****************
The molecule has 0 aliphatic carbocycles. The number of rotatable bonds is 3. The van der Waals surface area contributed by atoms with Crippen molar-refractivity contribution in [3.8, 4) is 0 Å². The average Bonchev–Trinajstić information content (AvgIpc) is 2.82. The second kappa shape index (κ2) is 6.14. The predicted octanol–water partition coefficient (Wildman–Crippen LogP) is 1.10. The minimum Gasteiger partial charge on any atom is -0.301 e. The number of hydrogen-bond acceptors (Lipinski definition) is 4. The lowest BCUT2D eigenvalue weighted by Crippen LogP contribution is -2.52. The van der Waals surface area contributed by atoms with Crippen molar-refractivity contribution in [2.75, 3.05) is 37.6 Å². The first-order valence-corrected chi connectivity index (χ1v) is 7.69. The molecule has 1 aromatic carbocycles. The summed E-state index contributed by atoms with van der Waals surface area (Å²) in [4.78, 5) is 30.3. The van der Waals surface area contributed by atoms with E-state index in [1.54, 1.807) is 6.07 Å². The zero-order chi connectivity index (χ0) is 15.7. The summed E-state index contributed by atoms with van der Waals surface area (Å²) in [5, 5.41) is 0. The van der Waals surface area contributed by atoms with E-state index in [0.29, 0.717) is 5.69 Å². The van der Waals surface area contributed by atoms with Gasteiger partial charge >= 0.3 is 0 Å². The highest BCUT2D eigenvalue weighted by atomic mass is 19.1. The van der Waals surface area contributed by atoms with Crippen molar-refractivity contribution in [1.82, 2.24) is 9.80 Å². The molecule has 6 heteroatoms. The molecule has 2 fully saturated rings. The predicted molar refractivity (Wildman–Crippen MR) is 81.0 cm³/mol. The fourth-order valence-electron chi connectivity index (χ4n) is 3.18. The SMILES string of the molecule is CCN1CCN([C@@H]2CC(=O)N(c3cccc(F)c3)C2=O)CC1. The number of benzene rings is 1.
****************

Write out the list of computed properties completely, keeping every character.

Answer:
The molecule has 0 aliphatic carbocycles. The number of rotatable bonds is 3. The van der Waals surface area contributed by atoms with Crippen molar-refractivity contribution in [3.8, 4) is 0 Å². The average Bonchev–Trinajstić information content (AvgIpc) is 2.82. The second kappa shape index (κ2) is 6.14. The predicted octanol–water partition coefficient (Wildman–Crippen LogP) is 1.10. The minimum Gasteiger partial charge on any atom is -0.301 e. The number of hydrogen-bond acceptors (Lipinski definition) is 4. The lowest BCUT2D eigenvalue weighted by Crippen LogP contribution is -2.52. The van der Waals surface area contributed by atoms with Crippen molar-refractivity contribution in [2.75, 3.05) is 37.6 Å². The first-order valence-corrected chi connectivity index (χ1v) is 7.69. The molecule has 1 aromatic carbocycles. The summed E-state index contributed by atoms with van der Waals surface area (Å²) in [4.78, 5) is 30.3. The van der Waals surface area contributed by atoms with E-state index in [1.54, 1.807) is 6.07 Å². The zero-order chi connectivity index (χ0) is 15.7. The summed E-state index contributed by atoms with van der Waals surface area (Å²) in [5, 5.41) is 0. The van der Waals surface area contributed by atoms with E-state index in [0.29, 0.717) is 5.69 Å². The van der Waals surface area contributed by atoms with Gasteiger partial charge >= 0.3 is 0 Å². The highest BCUT2D eigenvalue weighted by atomic mass is 19.1. The van der Waals surface area contributed by atoms with Crippen molar-refractivity contribution in [1.82, 2.24) is 9.80 Å². The molecule has 6 heteroatoms. The molecule has 2 fully saturated rings. The predicted molar refractivity (Wildman–Crippen MR) is 81.0 cm³/mol. The fourth-order valence-electron chi connectivity index (χ4n) is 3.18. The SMILES string of the molecule is CCN1CCN([C@@H]2CC(=O)N(c3cccc(F)c3)C2=O)CC1. The number of benzene rings is 1.